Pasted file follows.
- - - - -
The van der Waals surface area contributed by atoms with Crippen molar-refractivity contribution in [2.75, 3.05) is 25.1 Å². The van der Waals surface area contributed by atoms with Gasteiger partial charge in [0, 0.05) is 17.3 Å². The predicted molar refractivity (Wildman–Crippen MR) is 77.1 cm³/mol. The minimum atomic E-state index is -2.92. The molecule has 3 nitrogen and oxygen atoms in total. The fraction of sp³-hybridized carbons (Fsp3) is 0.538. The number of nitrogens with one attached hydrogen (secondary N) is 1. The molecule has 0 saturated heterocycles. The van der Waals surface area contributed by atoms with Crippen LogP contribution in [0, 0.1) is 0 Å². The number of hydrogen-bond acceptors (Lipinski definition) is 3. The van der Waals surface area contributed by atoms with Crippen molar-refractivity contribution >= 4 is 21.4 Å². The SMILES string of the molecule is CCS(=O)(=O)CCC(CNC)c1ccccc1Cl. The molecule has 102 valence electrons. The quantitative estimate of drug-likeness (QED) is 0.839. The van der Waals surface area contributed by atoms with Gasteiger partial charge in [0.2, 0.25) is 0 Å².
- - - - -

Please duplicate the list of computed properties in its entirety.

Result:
The van der Waals surface area contributed by atoms with Crippen molar-refractivity contribution in [2.75, 3.05) is 25.1 Å². The van der Waals surface area contributed by atoms with Gasteiger partial charge in [0, 0.05) is 17.3 Å². The predicted molar refractivity (Wildman–Crippen MR) is 77.1 cm³/mol. The minimum atomic E-state index is -2.92. The molecule has 3 nitrogen and oxygen atoms in total. The fraction of sp³-hybridized carbons (Fsp3) is 0.538. The number of nitrogens with one attached hydrogen (secondary N) is 1. The molecule has 0 saturated heterocycles. The van der Waals surface area contributed by atoms with Crippen LogP contribution in [0, 0.1) is 0 Å². The number of hydrogen-bond acceptors (Lipinski definition) is 3. The van der Waals surface area contributed by atoms with Crippen molar-refractivity contribution >= 4 is 21.4 Å². The SMILES string of the molecule is CCS(=O)(=O)CCC(CNC)c1ccccc1Cl. The molecule has 102 valence electrons. The quantitative estimate of drug-likeness (QED) is 0.839. The van der Waals surface area contributed by atoms with Gasteiger partial charge in [0.2, 0.25) is 0 Å².